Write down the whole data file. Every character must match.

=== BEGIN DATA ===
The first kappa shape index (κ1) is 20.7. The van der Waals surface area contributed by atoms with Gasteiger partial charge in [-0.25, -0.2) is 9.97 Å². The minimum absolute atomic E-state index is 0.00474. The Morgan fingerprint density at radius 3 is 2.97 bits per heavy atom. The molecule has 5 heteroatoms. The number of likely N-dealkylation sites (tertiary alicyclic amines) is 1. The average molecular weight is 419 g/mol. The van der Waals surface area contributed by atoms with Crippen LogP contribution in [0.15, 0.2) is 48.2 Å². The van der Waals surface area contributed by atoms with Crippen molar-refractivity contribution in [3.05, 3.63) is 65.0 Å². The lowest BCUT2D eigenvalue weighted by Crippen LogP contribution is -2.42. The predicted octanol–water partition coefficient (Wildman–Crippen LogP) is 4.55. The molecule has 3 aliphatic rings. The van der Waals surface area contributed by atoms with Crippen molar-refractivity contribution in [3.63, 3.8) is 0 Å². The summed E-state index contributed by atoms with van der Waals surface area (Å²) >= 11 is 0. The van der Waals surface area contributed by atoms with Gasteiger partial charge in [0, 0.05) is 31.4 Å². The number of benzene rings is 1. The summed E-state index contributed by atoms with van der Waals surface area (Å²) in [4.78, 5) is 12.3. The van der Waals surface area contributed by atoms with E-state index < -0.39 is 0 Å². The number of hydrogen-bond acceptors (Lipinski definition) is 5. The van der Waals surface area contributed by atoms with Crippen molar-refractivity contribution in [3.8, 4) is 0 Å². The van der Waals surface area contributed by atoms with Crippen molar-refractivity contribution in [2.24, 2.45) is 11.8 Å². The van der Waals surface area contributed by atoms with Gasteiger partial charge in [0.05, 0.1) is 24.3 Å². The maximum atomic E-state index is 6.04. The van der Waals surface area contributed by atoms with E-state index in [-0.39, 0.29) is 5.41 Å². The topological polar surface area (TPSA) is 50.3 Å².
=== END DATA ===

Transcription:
The first kappa shape index (κ1) is 20.7. The van der Waals surface area contributed by atoms with Gasteiger partial charge in [-0.25, -0.2) is 9.97 Å². The minimum absolute atomic E-state index is 0.00474. The Morgan fingerprint density at radius 3 is 2.97 bits per heavy atom. The molecule has 5 heteroatoms. The number of likely N-dealkylation sites (tertiary alicyclic amines) is 1. The average molecular weight is 419 g/mol. The van der Waals surface area contributed by atoms with Crippen LogP contribution in [0.15, 0.2) is 48.2 Å². The van der Waals surface area contributed by atoms with Crippen molar-refractivity contribution in [3.05, 3.63) is 65.0 Å². The lowest BCUT2D eigenvalue weighted by Crippen LogP contribution is -2.42. The predicted octanol–water partition coefficient (Wildman–Crippen LogP) is 4.55. The molecule has 3 aliphatic rings. The van der Waals surface area contributed by atoms with Crippen molar-refractivity contribution in [3.63, 3.8) is 0 Å². The summed E-state index contributed by atoms with van der Waals surface area (Å²) >= 11 is 0. The van der Waals surface area contributed by atoms with Gasteiger partial charge in [0, 0.05) is 31.4 Å². The number of benzene rings is 1. The summed E-state index contributed by atoms with van der Waals surface area (Å²) in [4.78, 5) is 12.3. The van der Waals surface area contributed by atoms with E-state index < -0.39 is 0 Å². The number of hydrogen-bond acceptors (Lipinski definition) is 5. The van der Waals surface area contributed by atoms with Crippen molar-refractivity contribution in [3.8, 4) is 0 Å². The van der Waals surface area contributed by atoms with Crippen molar-refractivity contribution in [2.24, 2.45) is 11.8 Å². The van der Waals surface area contributed by atoms with Gasteiger partial charge in [0.05, 0.1) is 24.3 Å². The maximum atomic E-state index is 6.04. The van der Waals surface area contributed by atoms with E-state index in [-0.39, 0.29) is 5.41 Å². The topological polar surface area (TPSA) is 50.3 Å².